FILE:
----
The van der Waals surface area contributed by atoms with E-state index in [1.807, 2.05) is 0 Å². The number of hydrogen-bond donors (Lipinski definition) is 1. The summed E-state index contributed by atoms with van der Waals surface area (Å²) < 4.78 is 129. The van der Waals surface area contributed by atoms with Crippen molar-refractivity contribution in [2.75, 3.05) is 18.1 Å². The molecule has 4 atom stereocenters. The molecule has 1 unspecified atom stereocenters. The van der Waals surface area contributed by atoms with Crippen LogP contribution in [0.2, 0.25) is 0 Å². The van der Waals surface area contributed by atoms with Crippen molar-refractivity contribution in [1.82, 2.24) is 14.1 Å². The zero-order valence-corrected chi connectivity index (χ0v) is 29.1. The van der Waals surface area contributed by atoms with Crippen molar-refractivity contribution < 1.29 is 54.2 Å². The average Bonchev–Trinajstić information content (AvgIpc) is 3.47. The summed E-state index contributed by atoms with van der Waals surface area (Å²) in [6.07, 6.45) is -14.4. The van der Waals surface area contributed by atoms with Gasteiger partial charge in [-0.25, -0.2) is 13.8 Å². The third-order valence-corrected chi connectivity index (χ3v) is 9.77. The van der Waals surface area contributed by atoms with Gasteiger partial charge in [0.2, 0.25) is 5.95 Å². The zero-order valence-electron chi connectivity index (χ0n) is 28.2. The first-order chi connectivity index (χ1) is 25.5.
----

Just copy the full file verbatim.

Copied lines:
The van der Waals surface area contributed by atoms with E-state index in [1.807, 2.05) is 0 Å². The number of hydrogen-bond donors (Lipinski definition) is 1. The summed E-state index contributed by atoms with van der Waals surface area (Å²) < 4.78 is 129. The van der Waals surface area contributed by atoms with Crippen molar-refractivity contribution in [2.75, 3.05) is 18.1 Å². The molecule has 4 atom stereocenters. The molecule has 1 unspecified atom stereocenters. The van der Waals surface area contributed by atoms with Crippen LogP contribution in [0.2, 0.25) is 0 Å². The van der Waals surface area contributed by atoms with Crippen molar-refractivity contribution in [1.82, 2.24) is 14.1 Å². The zero-order valence-corrected chi connectivity index (χ0v) is 29.1. The van der Waals surface area contributed by atoms with Crippen molar-refractivity contribution < 1.29 is 54.2 Å². The average Bonchev–Trinajstić information content (AvgIpc) is 3.47. The summed E-state index contributed by atoms with van der Waals surface area (Å²) in [6.07, 6.45) is -14.4. The van der Waals surface area contributed by atoms with Gasteiger partial charge in [-0.25, -0.2) is 13.8 Å². The third-order valence-corrected chi connectivity index (χ3v) is 9.77. The van der Waals surface area contributed by atoms with Gasteiger partial charge in [0.2, 0.25) is 5.95 Å². The zero-order valence-electron chi connectivity index (χ0n) is 28.2. The first-order chi connectivity index (χ1) is 25.5.